Facebook has recently released a demo video showcasing how subtle neural signals are translated into actions using electromyography (EMG). This technology, according to Facebook Reality Labs, was made possible with patents acquired from their recent acquisition of CTRL-Labs. In the demo video, Facebook shows off advanced wristbands that enabled their users to perform actions like playing augmented reality games, swiping, clicking, and other actions you can perform when operating a computer or smartphone/device.
In a blog post published by Facebook Reality Labs, the wristbands are explained to work with trackers that track basic gestures with the help of the nerve signals that run along your arms. These gestures are called “clicks” as they are actions that should be done with ease, akin to making a simple click.
These bands have the potential to do a whole lot more in theory as Facebook reports that they can allow users to type on a virtual keyboard without actual physical buttons by tracking the nerve cells your brain sends to your fingers and sort-of predicting what you meant to type.
Facebook explains that the creation of these wristbands will totally change the manner in which humans and computers interact and place a majority of the experience on humans. This is however a minor update to how CTRL-Labs aimed to progress before Facebook acquired the company. The original EMG wristbands were proposed to enable users to perform a function like typing merely by thinking about moving your fingers instead of actually moving your fingers. However, we can expect to see improvements soon as Facebook plans to streamline interactions by infusing the wristbands to function with earlier announced augmented reality glasses.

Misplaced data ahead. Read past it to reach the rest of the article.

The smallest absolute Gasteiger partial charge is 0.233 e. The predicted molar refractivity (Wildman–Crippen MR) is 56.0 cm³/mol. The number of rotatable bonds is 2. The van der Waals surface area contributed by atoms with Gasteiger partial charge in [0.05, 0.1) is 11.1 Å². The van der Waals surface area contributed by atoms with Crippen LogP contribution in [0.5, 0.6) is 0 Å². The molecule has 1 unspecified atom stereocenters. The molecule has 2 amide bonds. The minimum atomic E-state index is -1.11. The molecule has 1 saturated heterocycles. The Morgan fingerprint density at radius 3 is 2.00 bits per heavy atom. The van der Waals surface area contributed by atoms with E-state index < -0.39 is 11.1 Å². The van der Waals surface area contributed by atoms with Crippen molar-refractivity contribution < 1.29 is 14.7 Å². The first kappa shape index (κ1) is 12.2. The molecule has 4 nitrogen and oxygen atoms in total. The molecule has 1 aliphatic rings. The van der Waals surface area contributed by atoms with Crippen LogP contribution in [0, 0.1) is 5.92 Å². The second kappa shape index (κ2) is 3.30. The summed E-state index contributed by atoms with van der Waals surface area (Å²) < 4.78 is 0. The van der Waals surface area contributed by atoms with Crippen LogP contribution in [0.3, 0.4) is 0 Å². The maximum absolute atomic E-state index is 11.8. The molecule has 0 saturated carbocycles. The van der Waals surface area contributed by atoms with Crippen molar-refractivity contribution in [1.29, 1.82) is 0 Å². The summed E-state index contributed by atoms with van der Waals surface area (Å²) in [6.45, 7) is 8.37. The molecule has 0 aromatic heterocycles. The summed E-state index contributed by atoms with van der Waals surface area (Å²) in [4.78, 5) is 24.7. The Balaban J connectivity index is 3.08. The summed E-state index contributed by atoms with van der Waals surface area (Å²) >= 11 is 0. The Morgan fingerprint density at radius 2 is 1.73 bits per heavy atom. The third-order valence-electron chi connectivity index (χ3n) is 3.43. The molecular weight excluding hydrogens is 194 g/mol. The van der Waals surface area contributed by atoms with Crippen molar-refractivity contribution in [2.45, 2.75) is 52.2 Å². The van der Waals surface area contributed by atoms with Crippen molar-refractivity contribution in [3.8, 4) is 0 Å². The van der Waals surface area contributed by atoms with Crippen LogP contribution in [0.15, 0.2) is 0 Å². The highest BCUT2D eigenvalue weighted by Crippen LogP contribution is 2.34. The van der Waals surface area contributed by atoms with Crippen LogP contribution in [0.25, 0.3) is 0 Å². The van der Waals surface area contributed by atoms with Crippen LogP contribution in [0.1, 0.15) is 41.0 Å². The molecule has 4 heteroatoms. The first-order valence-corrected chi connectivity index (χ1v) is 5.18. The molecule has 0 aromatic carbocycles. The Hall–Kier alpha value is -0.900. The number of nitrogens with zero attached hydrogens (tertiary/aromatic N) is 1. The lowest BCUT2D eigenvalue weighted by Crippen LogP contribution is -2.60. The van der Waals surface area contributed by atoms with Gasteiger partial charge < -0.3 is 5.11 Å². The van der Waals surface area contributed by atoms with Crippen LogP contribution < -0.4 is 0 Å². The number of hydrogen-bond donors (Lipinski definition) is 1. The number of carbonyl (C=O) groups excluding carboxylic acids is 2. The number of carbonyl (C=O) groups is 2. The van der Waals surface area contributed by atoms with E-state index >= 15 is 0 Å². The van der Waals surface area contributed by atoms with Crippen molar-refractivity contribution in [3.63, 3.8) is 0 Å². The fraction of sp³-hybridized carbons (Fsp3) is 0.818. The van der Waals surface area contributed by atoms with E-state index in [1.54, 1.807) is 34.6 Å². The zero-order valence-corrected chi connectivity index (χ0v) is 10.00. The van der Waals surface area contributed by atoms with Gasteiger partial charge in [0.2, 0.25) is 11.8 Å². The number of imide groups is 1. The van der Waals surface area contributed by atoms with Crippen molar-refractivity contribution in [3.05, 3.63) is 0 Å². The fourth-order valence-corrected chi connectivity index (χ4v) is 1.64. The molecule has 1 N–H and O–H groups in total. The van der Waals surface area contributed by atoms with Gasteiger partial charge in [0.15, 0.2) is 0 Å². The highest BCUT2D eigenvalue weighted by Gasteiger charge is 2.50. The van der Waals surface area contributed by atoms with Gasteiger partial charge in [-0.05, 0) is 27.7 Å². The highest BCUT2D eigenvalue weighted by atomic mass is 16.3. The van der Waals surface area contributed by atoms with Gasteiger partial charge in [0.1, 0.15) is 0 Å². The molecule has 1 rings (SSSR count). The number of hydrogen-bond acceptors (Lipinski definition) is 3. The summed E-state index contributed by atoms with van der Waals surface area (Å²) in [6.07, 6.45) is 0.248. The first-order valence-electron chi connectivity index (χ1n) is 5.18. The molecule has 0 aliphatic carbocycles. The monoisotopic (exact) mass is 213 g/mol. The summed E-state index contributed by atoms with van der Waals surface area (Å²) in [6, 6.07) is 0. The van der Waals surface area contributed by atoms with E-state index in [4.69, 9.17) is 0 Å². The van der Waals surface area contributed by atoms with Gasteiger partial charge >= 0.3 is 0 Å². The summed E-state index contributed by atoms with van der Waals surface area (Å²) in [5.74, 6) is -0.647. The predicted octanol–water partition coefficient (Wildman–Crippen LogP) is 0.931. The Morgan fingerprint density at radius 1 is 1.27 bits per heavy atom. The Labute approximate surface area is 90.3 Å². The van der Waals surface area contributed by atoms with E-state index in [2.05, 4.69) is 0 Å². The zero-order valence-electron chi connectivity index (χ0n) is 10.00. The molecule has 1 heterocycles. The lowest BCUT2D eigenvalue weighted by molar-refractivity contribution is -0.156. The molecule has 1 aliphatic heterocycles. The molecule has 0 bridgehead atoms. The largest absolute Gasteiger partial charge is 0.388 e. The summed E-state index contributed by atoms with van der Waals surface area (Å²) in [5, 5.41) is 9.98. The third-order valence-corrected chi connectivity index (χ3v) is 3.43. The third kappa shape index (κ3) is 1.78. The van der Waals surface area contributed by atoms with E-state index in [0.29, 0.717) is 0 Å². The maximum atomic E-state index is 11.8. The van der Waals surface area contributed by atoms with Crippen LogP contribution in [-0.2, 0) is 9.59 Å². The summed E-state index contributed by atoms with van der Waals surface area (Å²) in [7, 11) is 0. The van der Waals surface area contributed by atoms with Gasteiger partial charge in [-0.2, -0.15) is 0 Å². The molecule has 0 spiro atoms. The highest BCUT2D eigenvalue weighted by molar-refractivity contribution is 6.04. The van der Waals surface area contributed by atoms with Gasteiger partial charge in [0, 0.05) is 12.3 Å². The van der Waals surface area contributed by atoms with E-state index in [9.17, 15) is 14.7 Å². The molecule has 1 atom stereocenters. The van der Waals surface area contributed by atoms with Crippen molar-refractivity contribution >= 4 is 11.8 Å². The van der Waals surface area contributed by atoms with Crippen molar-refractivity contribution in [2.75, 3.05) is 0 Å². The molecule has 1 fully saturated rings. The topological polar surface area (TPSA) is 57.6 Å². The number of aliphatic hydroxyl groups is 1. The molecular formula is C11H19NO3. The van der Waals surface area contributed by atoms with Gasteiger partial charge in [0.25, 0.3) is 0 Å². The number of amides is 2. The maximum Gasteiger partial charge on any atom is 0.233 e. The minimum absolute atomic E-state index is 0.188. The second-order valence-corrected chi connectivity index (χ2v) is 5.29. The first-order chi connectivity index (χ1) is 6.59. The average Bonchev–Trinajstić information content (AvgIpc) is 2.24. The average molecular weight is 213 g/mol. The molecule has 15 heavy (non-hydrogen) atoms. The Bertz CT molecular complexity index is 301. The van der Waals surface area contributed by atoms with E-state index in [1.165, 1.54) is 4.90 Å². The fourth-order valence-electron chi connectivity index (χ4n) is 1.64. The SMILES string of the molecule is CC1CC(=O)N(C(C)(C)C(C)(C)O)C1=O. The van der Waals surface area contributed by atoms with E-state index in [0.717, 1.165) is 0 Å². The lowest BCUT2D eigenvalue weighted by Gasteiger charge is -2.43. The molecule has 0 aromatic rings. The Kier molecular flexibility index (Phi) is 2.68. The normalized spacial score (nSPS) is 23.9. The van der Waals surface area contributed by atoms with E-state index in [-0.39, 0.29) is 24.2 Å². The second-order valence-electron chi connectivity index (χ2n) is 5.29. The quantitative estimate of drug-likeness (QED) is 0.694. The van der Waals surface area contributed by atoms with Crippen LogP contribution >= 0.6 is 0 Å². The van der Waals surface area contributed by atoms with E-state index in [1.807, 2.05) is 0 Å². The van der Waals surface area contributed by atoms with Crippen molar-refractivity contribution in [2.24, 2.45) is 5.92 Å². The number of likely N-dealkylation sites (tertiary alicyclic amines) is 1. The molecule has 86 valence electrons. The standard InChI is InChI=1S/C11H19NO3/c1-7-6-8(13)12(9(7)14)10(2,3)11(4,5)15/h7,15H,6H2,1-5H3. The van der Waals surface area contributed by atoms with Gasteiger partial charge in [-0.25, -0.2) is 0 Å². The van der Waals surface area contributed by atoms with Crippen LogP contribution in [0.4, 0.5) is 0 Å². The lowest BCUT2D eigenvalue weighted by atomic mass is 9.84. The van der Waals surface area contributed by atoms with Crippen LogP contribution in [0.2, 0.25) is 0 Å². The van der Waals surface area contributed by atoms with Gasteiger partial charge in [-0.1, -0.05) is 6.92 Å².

Facebook has also warned that even though the EMG wristband reads neural signals, it should not be mistaken for a mind-reading technology. The Reality Labs pillar at Facebook has said that the wristband simply decodes signals sent from the brain to the wrist, these signals will belong to actions that your brain has already chosen to perform, and the signals at the wrist-level will be read by the wristband and translated into digital commands for whichever device you are operating at the time.
Despite this disclaimer, CTRL-Labs still maintain a stand to classify this technology as a somewhat brain involving interface, acknowledging that it cannot however be likened to Elon Musk’s Neuralink which hopes to successfully read neural signals directly from the brain and convert these signals into actions, in which case the only body parts undergoing any action would be the parts involved in reacting to the actions of the Neuralink.
We however expect Facebook’s EMG wristbands to collect a significant amount of data from its users in order to perform actions seamlessly.